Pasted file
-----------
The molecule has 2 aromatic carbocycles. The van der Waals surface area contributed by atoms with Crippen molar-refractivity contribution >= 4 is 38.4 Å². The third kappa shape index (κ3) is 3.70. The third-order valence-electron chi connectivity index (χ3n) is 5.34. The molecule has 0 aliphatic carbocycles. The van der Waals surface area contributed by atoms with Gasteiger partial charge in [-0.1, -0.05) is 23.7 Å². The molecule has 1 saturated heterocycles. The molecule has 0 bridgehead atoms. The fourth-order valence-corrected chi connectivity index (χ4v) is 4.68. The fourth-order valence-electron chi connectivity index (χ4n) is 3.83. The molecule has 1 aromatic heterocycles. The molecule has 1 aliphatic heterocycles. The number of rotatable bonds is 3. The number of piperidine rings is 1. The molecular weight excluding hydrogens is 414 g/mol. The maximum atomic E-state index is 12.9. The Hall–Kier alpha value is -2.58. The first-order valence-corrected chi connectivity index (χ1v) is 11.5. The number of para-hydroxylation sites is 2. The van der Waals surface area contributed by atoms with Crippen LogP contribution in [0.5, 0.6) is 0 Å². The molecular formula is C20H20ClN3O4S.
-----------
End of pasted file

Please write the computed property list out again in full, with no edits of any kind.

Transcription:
The molecule has 2 aromatic carbocycles. The van der Waals surface area contributed by atoms with Crippen molar-refractivity contribution >= 4 is 38.4 Å². The third kappa shape index (κ3) is 3.70. The third-order valence-electron chi connectivity index (χ3n) is 5.34. The molecule has 0 aliphatic carbocycles. The van der Waals surface area contributed by atoms with Gasteiger partial charge in [-0.1, -0.05) is 23.7 Å². The molecule has 1 saturated heterocycles. The molecule has 0 bridgehead atoms. The fourth-order valence-corrected chi connectivity index (χ4v) is 4.68. The fourth-order valence-electron chi connectivity index (χ4n) is 3.83. The molecule has 1 aromatic heterocycles. The molecule has 1 aliphatic heterocycles. The number of rotatable bonds is 3. The number of piperidine rings is 1. The molecular weight excluding hydrogens is 414 g/mol. The maximum atomic E-state index is 12.9. The Hall–Kier alpha value is -2.58. The first-order valence-corrected chi connectivity index (χ1v) is 11.5. The number of para-hydroxylation sites is 2. The van der Waals surface area contributed by atoms with Crippen LogP contribution in [0.5, 0.6) is 0 Å². The molecular formula is C20H20ClN3O4S.